The Judicial Commission of Pakistan (JCP) has recently approved the elevation of an honorable judge Justice Mohammad Ali Mazhar, who was fifth on the seniority list of Sindh High Court to the Supreme Court, by a majority of five to four despite strong reaction from the premier lawyers’ body, the Pakistan Bar Council (PBC). Justice Mazhar has superseded Sindh High Court Chief Justice Ahmed Ali Sheikh, Justice Irfan Sadat Khan, Justice Aqeel Ahmed Abbasi and Justice Hassan Azhar Mirza.
This is not the first time that a junior judge from a high court has been elevated to the SC. Earlier in April 2018, Justice Muneeb Akhtar, who was fourth on the seniority list of the SHC was elevated by following the precedence when two chief justices, namely, Saqib Nisar and Asif Saeed Khan Khosa were elevated to the apex court by ignoring the then Lahore High Court Chief Justice Khawaja Muhammad Sharif.
The legal fraternity is sharply divided on this issue. Some argue that as the SC is the highest court of the country, thus, only ‘competent’ and ‘upright’ judges should be elevated to the SC. They contend that the elevation to the Supreme Court under Article 175-A of the Constitution should be done after weighing the overall antecedents, reputation and expertise in deciding matters, integrity as well as conduct as judge of provincial high courts; that the judges should be elevated considering their ‘vision’ and ‘spirit’; the principle of seniority in the elevation of judges promotes ‘mediocrity.’ According to the apex court ruling in the 2002 Faqir Khokhar case, elevation to the SC is considered a fresh appointment; therefore, any judge even a junior from a high court can be elevated to the Supreme Court. The SC in the case titled Supreme Court Bar Association vs. Federation of Pakistan (PLD 2002 SC 939) held that the scope of the principles of seniority and legitimate expectancy in Al-Jihad Trust and Asad Ali’s cases is restricted to the appointment of the chief justice of a high court and the Chief Justice of Pakistan and these principles neither apply nor can be extended to the appointment of judges of the Supreme court.
Should SJC not first define a criterion of ‘competence’ and ‘uprightness’ before making any appointment in the superior judiciary?
On the contrary, it is argued that the principle of seniority must be observed in the elevation of judges to the SC and the method of pick and choose should be avoided to promote merit and transparency in judicial appointments. It may be questioned whether senior judges who are not considered for elevation are not ‘competent’ and ‘upright’! It is contended that the majority decision of SJC is a violation of the Constitution and the seniority principle laid down in the Al-Jihad Trust and Asad Ali cases. The bar councils even observed a ‘black day’ on July 28 to oppose the SJC decision and have called a meeting on August 5 to chalk out a way forward.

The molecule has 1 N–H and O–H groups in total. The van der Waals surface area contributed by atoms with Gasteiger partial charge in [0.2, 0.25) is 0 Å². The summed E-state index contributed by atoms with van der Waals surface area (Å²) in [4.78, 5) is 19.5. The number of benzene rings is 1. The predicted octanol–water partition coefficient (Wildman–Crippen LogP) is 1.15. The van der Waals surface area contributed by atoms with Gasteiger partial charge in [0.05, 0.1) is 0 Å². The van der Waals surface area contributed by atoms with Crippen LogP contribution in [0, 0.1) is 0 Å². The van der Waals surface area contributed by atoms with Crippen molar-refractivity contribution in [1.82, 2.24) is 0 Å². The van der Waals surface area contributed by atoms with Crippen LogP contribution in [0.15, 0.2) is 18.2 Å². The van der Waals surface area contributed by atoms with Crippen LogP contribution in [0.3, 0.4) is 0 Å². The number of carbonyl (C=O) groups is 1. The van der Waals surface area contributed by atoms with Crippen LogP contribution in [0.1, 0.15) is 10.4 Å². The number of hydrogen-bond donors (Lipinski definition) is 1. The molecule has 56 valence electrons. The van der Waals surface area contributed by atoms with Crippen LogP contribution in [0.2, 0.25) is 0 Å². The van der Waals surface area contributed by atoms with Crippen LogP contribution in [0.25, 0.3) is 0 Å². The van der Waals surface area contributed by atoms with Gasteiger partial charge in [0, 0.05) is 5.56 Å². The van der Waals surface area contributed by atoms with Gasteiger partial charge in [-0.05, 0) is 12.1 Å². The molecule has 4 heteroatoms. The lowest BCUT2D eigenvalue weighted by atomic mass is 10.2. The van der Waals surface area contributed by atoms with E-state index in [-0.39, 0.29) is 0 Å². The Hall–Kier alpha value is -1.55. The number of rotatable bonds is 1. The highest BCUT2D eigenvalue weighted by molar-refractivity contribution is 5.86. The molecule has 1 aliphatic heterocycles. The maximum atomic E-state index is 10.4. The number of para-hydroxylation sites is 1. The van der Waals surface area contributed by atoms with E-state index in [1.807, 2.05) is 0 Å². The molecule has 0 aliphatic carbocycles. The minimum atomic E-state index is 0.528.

If a principle of seniority is violated by the judiciary (i.e., if a junior judge of a high court can be elevated to the highest court of the country while superseding several senior judges) will it not affect the credibility of the judiciary? Would such decisions not be taken as a precedent to violate the principle of seniority by the executive? Would it not weaken the judiciary when it comes to the enforcement of the seniority principle in the promotions of the executive? Would it not make the whole process of appointment and promotions in the government departments a subjective phenomenon?
If it is assumed for the sake of argument that a junior judge is more competent and upright than senior judges, does it not suggest that the senior judges are not that competent and upright? Such assumptions may lead to questioning that how allegedly incompetent persons can be appointed at the first instance or allowed to remain in the judiciary when their ‘competence’ and ‘integrity’ is doubted by no one else but the SJC.
Should SJC not first define a criterion of ‘competence’ and ‘uprightness’ before making any appointment in the superior judiciary? Given the conflicting judgments on the principle of seniority and competing approaches of senior judges of the SC as well as the lawyers, a full bench of the SC may be constituted to settle the issue to make the process of judicial appointments more transparent. In this regard, consultation may be sought from the judiciary, bar councils and the parliament to strengthen our justice system. Until a clearly defined criterion of ‘competence’ and ‘uprightness’ is framed, the SJC may consider following the principle of seniority for appointments in the judiciary. In any case, the process of judicial appointments cannot be left on subjective meaning and interpretation of the words like ‘vision’, ‘spirit’, ‘competence’, ‘uprightness’, and ‘integrity’; the judicial policymakers must provide measurable yardstick to specify the objective meaning of these concepts. Considering the intense atmosphere within the legal fraternity and civil society concerns, the decision of SJC may be reviewed and the process of judicial appointments may be made more transparent.
The writer is an advocate in the Supreme Court of Pakistan.